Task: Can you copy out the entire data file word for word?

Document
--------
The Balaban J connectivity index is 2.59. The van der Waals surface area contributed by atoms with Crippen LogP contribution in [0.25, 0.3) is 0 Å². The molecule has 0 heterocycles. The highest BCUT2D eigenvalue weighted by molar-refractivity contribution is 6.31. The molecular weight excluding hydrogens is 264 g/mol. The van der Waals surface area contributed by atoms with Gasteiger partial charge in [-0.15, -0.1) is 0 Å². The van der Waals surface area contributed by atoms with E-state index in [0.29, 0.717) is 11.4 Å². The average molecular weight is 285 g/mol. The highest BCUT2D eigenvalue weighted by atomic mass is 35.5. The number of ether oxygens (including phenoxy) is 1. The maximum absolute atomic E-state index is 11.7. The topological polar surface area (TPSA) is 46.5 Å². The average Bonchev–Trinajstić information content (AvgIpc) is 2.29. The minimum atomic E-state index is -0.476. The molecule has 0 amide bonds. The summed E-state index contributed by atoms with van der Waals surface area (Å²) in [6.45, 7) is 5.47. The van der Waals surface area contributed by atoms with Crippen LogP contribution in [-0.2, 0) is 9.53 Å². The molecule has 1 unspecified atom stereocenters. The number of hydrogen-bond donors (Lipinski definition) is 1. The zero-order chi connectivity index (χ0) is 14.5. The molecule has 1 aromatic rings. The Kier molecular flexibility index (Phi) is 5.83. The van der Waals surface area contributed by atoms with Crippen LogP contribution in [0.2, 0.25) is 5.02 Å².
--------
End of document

The Balaban J connectivity index is 2.59. The van der Waals surface area contributed by atoms with Crippen LogP contribution in [0.25, 0.3) is 0 Å². The molecule has 0 heterocycles. The highest BCUT2D eigenvalue weighted by molar-refractivity contribution is 6.31. The molecular weight excluding hydrogens is 264 g/mol. The van der Waals surface area contributed by atoms with Gasteiger partial charge in [-0.15, -0.1) is 0 Å². The van der Waals surface area contributed by atoms with E-state index in [0.29, 0.717) is 11.4 Å². The average molecular weight is 285 g/mol. The highest BCUT2D eigenvalue weighted by atomic mass is 35.5. The number of ether oxygens (including phenoxy) is 1. The maximum absolute atomic E-state index is 11.7. The topological polar surface area (TPSA) is 46.5 Å². The average Bonchev–Trinajstić information content (AvgIpc) is 2.29. The minimum atomic E-state index is -0.476. The molecule has 0 amide bonds. The summed E-state index contributed by atoms with van der Waals surface area (Å²) in [6.45, 7) is 5.47. The van der Waals surface area contributed by atoms with Crippen LogP contribution in [-0.2, 0) is 9.53 Å². The molecule has 1 unspecified atom stereocenters. The number of hydrogen-bond donors (Lipinski definition) is 1. The zero-order chi connectivity index (χ0) is 14.5. The molecule has 1 aromatic rings. The Kier molecular flexibility index (Phi) is 5.83. The van der Waals surface area contributed by atoms with Crippen LogP contribution in [0.2, 0.25) is 5.02 Å².